Time to be thankful for past, present and future
We have escaped hurricanes, fires, and floods. For now be thankful for having water and food and friends to sustain, and make everyday a Thanksgiving Day.
The Academy’s history began with about 100 dietitians who met in Cleveland, Ohio in 1917.
These trailblazing professionals gathered to make sure “the feeding of as many people as possible be placed in the hands of individuals who are trained and especially fitted to fed them in the best possible manner.”
A lot has changed since then, but not the Academy’s commitment to the transformative power of food and nutrition.
Today the Academy founded as the American Dietetic Association (ADA) represents more than 100,000 credentialed practitioners all over the world and is the world’s largest organization of food and nutrition professionals.
We have expanded our scope to include research, publishing, philanthropy, policy and advocacy, and much more.
We have affiliates in all 50 states, as well as Puerto Rico, the District of Columbia, and overseas. The American Dietetic Association is now known as the Academy of Nutrition and Dietetics.
An early historian of our organization named Mary I. Barber wrote, “An honorable past lies behind us, a developing present is with us, and a promising future lies before us.” As the Academy enters our next 100 years we can learn much by celebrating the professionals whose creativity and hard work brought up to where we are today.
Through the years plenty of research has been conducted to discover foods and how they benefit us. Apples are a popular fall item and something many people love, that luckily has shown its nutritional values in big ways.
The humble apple has been enjoyed throughout history dating back thousands of years. A member of the rose family, the apple was considered a symbol of beauty in Greek mythology. The fruit made it’s way to North America in the 1600’s. Soon after, John Chapman earned his famous nickname “Johnny Appleseed” by planting apple seeds from Ohio to Illinois.
More than 8,000 varieties of apples are grown worldwide, with about 2,500 cultivated in the United States and 100 of those grown on a commercial scale. Almost all apple trees today don’t actually come from seeds, but rather from a process called grafting, since most seeds will not produce the same apples from which they came.
When it comes to nutrition, there is some truth in the saying “an apple a day keeps the doctor away.” An unpeeled apple, that is. With the majority of its nutrients found in the skin, an apple is a good source of dietary fiber and vitamin C.
Peak season is from late August to October, apples are available year-round across the country. When purchasing apples, look for a smooth skin free of bruises, with a bright color and shine. Prolong shelf life by storing fresh apples in a plastic bag in the refrigerator or in a cool, dark place. Apples produce the natural gas ethylene, so they may cause other fruits to ripen faster.
Every variety of apple has a distinct taste, color, and texture. While some are considered “all-purpose” apples, good for snacking or cooking, others may be better suited for different culinary applications. Here are a few of the popular apples you may find in your grocery stores and local apple farms.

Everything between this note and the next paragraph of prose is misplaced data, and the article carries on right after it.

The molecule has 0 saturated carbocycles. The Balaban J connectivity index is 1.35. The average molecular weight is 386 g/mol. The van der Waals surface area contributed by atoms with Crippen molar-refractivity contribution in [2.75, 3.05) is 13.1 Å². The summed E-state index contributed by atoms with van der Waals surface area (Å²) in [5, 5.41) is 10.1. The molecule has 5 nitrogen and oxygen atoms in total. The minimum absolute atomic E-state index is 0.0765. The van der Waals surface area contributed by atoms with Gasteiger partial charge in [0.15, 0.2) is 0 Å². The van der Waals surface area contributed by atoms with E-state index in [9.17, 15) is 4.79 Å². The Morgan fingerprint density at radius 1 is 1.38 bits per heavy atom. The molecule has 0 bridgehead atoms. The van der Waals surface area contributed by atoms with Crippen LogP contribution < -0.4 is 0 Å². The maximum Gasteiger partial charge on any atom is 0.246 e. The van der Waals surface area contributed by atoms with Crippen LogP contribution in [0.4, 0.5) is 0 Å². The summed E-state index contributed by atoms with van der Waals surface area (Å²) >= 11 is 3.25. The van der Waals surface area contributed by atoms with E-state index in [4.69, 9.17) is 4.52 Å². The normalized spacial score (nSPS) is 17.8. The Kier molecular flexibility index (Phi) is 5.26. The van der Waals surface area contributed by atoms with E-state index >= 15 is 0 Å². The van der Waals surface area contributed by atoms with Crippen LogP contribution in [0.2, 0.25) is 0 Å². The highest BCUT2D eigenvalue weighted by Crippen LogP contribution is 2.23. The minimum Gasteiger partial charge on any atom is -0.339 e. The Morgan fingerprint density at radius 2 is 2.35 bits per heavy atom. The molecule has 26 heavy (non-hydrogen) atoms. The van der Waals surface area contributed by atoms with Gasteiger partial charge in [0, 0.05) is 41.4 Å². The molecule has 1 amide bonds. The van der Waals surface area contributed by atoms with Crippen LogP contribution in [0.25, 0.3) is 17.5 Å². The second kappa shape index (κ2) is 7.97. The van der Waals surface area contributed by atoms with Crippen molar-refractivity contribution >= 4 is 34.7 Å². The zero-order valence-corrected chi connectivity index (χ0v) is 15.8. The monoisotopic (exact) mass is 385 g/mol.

Originally known as the Hawk eye, the Red Delicious hails from Iowa and is known fro its deep red color and tall stature. It has a mild sweetness with a crisp, juicy texture and tough skin. The Red Delicious is best eaten on its own or chopped in salads.
Although it originated in Canada, the McIntosh has become he quintessential New England apple. It’s texture is crisp and juicy at its peak, but it quickly softens. With skin that is bright red mixed with varying amounts of green depending on ripeness, McIntosh apples can be elated fresh from the tree or used to make cider and sauces.
This New Zealand variety has quickly become the second most popular apple in the United States. Gala has a waxy reddish-yellow skin and golden flesh, with a snappy, tart flavor. Gala is an all-purpose apple, making it a good choice for eating and cooking.
Originally from Minnesota, this variety is pink-red in color with juicy flesh. With a mild, sweet flavor and an undeniable crunch, Honeycrisp apples are best when eaten fresh or dried and often are used in baking.
Named for its home state of New York, the Empire is a cross between the McIntosh and the Red Delicious. It’s shines, red skin and sweet taste make it one of the top picks in the U.S. Best eaten fresh, Empire apples’ crunchy texture fades fast with prolonged storage.
Dietitians each year graduate as the Agents of Change, this year they committed to the vision for sustainable nutrition, finding foods that taste good, do good, and don’t cost the earth. So this Thanksgiving try this recipe for a simple sweet!
4 cups sliced, peeled apples (or pears)
3/4 cup brown sugar
1/2 cup flour
1/2 cup oatmeal (uncooked)
1 tsp. Cinnamon
1 tsp. Nutmeg
1/3 cup butter or margarine
Grease 8x8x2 square pan. Place fruit in the pan. Combine remaining ingredients. Cut in butter or margarine. Sprinkle over fruit evenly. Bake 325 degrees for 40 minutes until fruit is soft and top is golden brown. Serve warm. Enjoy and Happy Thanksgiving!
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